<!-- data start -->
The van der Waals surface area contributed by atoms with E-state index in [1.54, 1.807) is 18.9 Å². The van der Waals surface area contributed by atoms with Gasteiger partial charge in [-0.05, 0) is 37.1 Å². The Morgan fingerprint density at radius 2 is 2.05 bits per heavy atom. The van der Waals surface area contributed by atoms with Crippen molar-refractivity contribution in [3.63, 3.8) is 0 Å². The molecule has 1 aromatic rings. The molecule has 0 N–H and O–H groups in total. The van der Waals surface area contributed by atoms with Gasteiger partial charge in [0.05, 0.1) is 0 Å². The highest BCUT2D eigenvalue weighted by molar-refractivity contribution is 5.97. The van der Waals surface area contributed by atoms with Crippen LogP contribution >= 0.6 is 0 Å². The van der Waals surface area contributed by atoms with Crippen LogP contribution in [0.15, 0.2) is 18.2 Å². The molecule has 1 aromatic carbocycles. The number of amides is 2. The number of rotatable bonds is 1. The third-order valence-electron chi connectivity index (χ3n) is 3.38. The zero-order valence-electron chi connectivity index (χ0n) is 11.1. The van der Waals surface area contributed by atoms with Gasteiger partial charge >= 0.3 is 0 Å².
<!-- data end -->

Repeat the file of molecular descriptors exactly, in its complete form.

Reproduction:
The van der Waals surface area contributed by atoms with E-state index in [1.54, 1.807) is 18.9 Å². The van der Waals surface area contributed by atoms with Gasteiger partial charge in [-0.05, 0) is 37.1 Å². The Morgan fingerprint density at radius 2 is 2.05 bits per heavy atom. The van der Waals surface area contributed by atoms with Crippen molar-refractivity contribution in [3.63, 3.8) is 0 Å². The molecule has 1 aromatic rings. The molecule has 0 N–H and O–H groups in total. The van der Waals surface area contributed by atoms with Gasteiger partial charge in [0.05, 0.1) is 0 Å². The highest BCUT2D eigenvalue weighted by molar-refractivity contribution is 5.97. The van der Waals surface area contributed by atoms with Crippen LogP contribution >= 0.6 is 0 Å². The van der Waals surface area contributed by atoms with Crippen LogP contribution in [0.15, 0.2) is 18.2 Å². The molecule has 1 aromatic carbocycles. The number of amides is 2. The number of rotatable bonds is 1. The third-order valence-electron chi connectivity index (χ3n) is 3.38. The zero-order valence-electron chi connectivity index (χ0n) is 11.1. The van der Waals surface area contributed by atoms with Gasteiger partial charge >= 0.3 is 0 Å².